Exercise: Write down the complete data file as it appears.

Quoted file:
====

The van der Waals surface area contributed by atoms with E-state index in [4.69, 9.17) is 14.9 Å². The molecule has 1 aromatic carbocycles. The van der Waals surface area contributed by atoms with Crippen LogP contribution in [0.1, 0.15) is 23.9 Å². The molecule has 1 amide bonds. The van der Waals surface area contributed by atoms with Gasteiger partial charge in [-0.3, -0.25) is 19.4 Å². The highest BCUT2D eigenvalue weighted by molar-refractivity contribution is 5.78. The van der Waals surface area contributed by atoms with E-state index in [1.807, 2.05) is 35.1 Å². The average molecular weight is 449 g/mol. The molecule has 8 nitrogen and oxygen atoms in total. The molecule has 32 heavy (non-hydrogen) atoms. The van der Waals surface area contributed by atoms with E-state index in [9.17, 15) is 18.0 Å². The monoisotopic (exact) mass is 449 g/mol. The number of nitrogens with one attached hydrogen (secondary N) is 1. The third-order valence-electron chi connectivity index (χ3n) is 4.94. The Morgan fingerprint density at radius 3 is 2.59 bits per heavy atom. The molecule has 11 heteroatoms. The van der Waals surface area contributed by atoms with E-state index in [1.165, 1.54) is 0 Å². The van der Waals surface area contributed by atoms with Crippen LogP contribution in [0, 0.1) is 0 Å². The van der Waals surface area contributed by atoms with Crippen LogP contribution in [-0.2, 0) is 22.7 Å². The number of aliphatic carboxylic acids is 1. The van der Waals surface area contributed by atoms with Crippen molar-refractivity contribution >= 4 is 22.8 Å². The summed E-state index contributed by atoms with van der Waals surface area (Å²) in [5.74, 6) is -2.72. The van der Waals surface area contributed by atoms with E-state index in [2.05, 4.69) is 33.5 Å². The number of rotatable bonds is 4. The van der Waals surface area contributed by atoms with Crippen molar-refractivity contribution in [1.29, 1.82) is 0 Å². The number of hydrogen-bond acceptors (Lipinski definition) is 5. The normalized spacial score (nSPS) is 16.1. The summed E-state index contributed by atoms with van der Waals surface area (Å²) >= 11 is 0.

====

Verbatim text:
The van der Waals surface area contributed by atoms with E-state index in [4.69, 9.17) is 14.9 Å². The molecule has 1 aromatic carbocycles. The van der Waals surface area contributed by atoms with Crippen LogP contribution in [0.1, 0.15) is 23.9 Å². The molecule has 1 amide bonds. The van der Waals surface area contributed by atoms with Gasteiger partial charge in [-0.3, -0.25) is 19.4 Å². The highest BCUT2D eigenvalue weighted by molar-refractivity contribution is 5.78. The van der Waals surface area contributed by atoms with E-state index in [1.807, 2.05) is 35.1 Å². The average molecular weight is 449 g/mol. The molecule has 8 nitrogen and oxygen atoms in total. The molecule has 32 heavy (non-hydrogen) atoms. The van der Waals surface area contributed by atoms with E-state index in [9.17, 15) is 18.0 Å². The monoisotopic (exact) mass is 449 g/mol. The number of nitrogens with one attached hydrogen (secondary N) is 1. The third-order valence-electron chi connectivity index (χ3n) is 4.94. The Morgan fingerprint density at radius 3 is 2.59 bits per heavy atom. The molecule has 11 heteroatoms. The van der Waals surface area contributed by atoms with E-state index in [1.165, 1.54) is 0 Å². The van der Waals surface area contributed by atoms with Crippen LogP contribution in [0, 0.1) is 0 Å². The van der Waals surface area contributed by atoms with Crippen LogP contribution in [-0.2, 0) is 22.7 Å². The number of aliphatic carboxylic acids is 1. The van der Waals surface area contributed by atoms with Crippen molar-refractivity contribution >= 4 is 22.8 Å². The summed E-state index contributed by atoms with van der Waals surface area (Å²) in [5.74, 6) is -2.72. The van der Waals surface area contributed by atoms with E-state index in [2.05, 4.69) is 33.5 Å². The number of rotatable bonds is 4. The van der Waals surface area contributed by atoms with Crippen molar-refractivity contribution in [1.29, 1.82) is 0 Å². The number of hydrogen-bond acceptors (Lipinski definition) is 5. The normalized spacial score (nSPS) is 16.1. The summed E-state index contributed by atoms with van der Waals surface area (Å²) >= 11 is 0.